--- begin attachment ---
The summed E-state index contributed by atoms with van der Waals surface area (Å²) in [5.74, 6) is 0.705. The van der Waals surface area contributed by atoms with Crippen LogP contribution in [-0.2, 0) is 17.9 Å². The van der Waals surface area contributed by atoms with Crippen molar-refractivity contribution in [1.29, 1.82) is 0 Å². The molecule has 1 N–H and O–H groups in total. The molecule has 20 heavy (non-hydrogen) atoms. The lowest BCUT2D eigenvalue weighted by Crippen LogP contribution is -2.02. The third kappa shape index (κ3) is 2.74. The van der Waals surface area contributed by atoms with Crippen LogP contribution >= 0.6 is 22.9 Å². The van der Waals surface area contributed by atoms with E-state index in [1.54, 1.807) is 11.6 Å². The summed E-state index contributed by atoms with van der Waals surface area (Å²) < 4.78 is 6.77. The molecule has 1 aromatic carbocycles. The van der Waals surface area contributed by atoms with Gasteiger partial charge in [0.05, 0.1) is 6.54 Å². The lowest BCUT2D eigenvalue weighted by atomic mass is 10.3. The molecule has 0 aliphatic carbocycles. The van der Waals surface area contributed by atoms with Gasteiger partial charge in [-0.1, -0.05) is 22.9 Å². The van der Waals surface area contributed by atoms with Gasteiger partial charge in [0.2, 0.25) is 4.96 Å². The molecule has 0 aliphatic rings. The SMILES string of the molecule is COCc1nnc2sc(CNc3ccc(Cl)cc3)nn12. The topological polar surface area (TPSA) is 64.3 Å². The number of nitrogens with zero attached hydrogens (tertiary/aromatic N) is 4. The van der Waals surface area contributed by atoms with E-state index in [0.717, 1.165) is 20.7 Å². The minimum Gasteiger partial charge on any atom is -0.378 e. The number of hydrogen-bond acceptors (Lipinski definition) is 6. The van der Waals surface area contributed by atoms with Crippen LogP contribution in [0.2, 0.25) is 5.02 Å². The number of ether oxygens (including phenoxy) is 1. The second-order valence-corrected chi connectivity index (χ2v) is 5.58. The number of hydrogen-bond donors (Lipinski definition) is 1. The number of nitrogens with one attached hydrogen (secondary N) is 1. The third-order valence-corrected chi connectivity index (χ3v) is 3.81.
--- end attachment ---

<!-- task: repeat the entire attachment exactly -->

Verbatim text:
The summed E-state index contributed by atoms with van der Waals surface area (Å²) in [5.74, 6) is 0.705. The van der Waals surface area contributed by atoms with Crippen LogP contribution in [-0.2, 0) is 17.9 Å². The van der Waals surface area contributed by atoms with Crippen molar-refractivity contribution in [1.29, 1.82) is 0 Å². The molecule has 1 N–H and O–H groups in total. The molecule has 20 heavy (non-hydrogen) atoms. The lowest BCUT2D eigenvalue weighted by Crippen LogP contribution is -2.02. The third kappa shape index (κ3) is 2.74. The van der Waals surface area contributed by atoms with Crippen LogP contribution >= 0.6 is 22.9 Å². The van der Waals surface area contributed by atoms with E-state index in [1.54, 1.807) is 11.6 Å². The summed E-state index contributed by atoms with van der Waals surface area (Å²) < 4.78 is 6.77. The molecule has 1 aromatic carbocycles. The van der Waals surface area contributed by atoms with Gasteiger partial charge in [0.05, 0.1) is 6.54 Å². The lowest BCUT2D eigenvalue weighted by atomic mass is 10.3. The molecule has 0 aliphatic carbocycles. The van der Waals surface area contributed by atoms with Gasteiger partial charge in [-0.1, -0.05) is 22.9 Å². The van der Waals surface area contributed by atoms with Gasteiger partial charge in [0.2, 0.25) is 4.96 Å². The molecule has 0 aliphatic rings. The SMILES string of the molecule is COCc1nnc2sc(CNc3ccc(Cl)cc3)nn12. The topological polar surface area (TPSA) is 64.3 Å². The number of nitrogens with zero attached hydrogens (tertiary/aromatic N) is 4. The van der Waals surface area contributed by atoms with E-state index in [0.717, 1.165) is 20.7 Å². The minimum Gasteiger partial charge on any atom is -0.378 e. The number of hydrogen-bond acceptors (Lipinski definition) is 6. The van der Waals surface area contributed by atoms with Crippen LogP contribution in [0.2, 0.25) is 5.02 Å². The number of ether oxygens (including phenoxy) is 1. The second-order valence-corrected chi connectivity index (χ2v) is 5.58. The number of hydrogen-bond donors (Lipinski definition) is 1. The number of nitrogens with one attached hydrogen (secondary N) is 1. The third-order valence-corrected chi connectivity index (χ3v) is 3.81.